Fórum EMB de Discussões
[  EMB's Main Menu  |  Forum Index  |  Cadastro  |  Search  ]
   
ENGLISH
PORTUGUESE
 LINGUISTICS & CULTURE


Autor:  Dale/RS
E-mail:  não-disponível
Data:  30/SET/2005 7:11 PM
Assunto:  Vocabulary
 
Mensagem: 

morning shift = first shift = day shift = days

afternoon shift = second shift = swing shift = afternoons

night shift = third shift = graveyard shift = nights

 

The terms and hours seem to change from place of employment to place of employment.  I worked swing for a couple years, entering at 3:30 p.m. and getting off work at 12:15 a.m.  My dad worked graveyard for years, going in around 11:00 p.m. and getting out about 7:30 a.m.  The expression "watch" is often used by police officers (first watch, second watch, and third watch).

 

You will also hear expressions like "80/9", meaning that in nine days you work a total of 80 hours. 

(Five days of nine hours, a weekend off, three days of nine hours, one day of eight hours.)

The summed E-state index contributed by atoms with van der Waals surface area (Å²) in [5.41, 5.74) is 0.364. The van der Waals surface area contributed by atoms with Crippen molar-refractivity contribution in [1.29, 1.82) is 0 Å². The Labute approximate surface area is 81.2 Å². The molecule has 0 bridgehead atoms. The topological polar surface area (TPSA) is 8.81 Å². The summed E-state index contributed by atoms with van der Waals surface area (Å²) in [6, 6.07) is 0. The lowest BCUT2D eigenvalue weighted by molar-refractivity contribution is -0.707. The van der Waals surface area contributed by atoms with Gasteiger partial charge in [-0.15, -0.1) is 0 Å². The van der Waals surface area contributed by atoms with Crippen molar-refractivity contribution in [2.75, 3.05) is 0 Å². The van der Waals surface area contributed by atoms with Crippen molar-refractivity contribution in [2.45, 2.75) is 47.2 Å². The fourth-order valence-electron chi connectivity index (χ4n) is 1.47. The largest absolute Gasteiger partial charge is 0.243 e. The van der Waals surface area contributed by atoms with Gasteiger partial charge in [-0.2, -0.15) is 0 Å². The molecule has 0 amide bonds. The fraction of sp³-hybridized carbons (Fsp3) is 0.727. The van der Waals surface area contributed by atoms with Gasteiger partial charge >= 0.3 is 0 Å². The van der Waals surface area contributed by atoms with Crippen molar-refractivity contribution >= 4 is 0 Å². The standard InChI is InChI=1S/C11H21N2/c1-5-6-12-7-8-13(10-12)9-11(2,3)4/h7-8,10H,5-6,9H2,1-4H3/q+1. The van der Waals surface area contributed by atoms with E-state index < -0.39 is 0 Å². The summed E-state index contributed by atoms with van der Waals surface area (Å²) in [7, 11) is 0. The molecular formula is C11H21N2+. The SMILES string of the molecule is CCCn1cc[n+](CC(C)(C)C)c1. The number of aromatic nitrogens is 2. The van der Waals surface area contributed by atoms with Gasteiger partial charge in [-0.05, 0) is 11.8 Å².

"4/10" is another expression, meaning that weekly you work four ten-hour days.  In some hospitals in the USA, nurses work three 12 hour shifts per week, but they are paid for 40 hours.  I knew guys that worked "56 hour weeks".  They were at isolated facilities that made going home regularly impractical, so they would work 16 hours, have eight off,  work 16 hours, have eight off, work eight hours, and go home for four days.  Or they could start with eight hours of work, have eight off,  work 16 hours, have eight off, work 16 hours, and go home.  They would sleep in barracks where they worked during their two periods of eight hours off.  They seemed to love the schedule.  

You'll note that despite the name, they were only working 40 hours per week.   

 

 

 


Envie uma resposta
Índice de mensagens


 English Made in Brazil -- English, Portuguese, & contrastive linguistics
Vocabulary  –  Ron  30/SET/2005, 3:39 PM
Vocabulary  –  orlando  30/SET/2005, 4:14 PM
 Vocabulary  –  Dale/RS  30/SET/2005, 7:11 PM

Contents of this forum are copy-free.
By S&K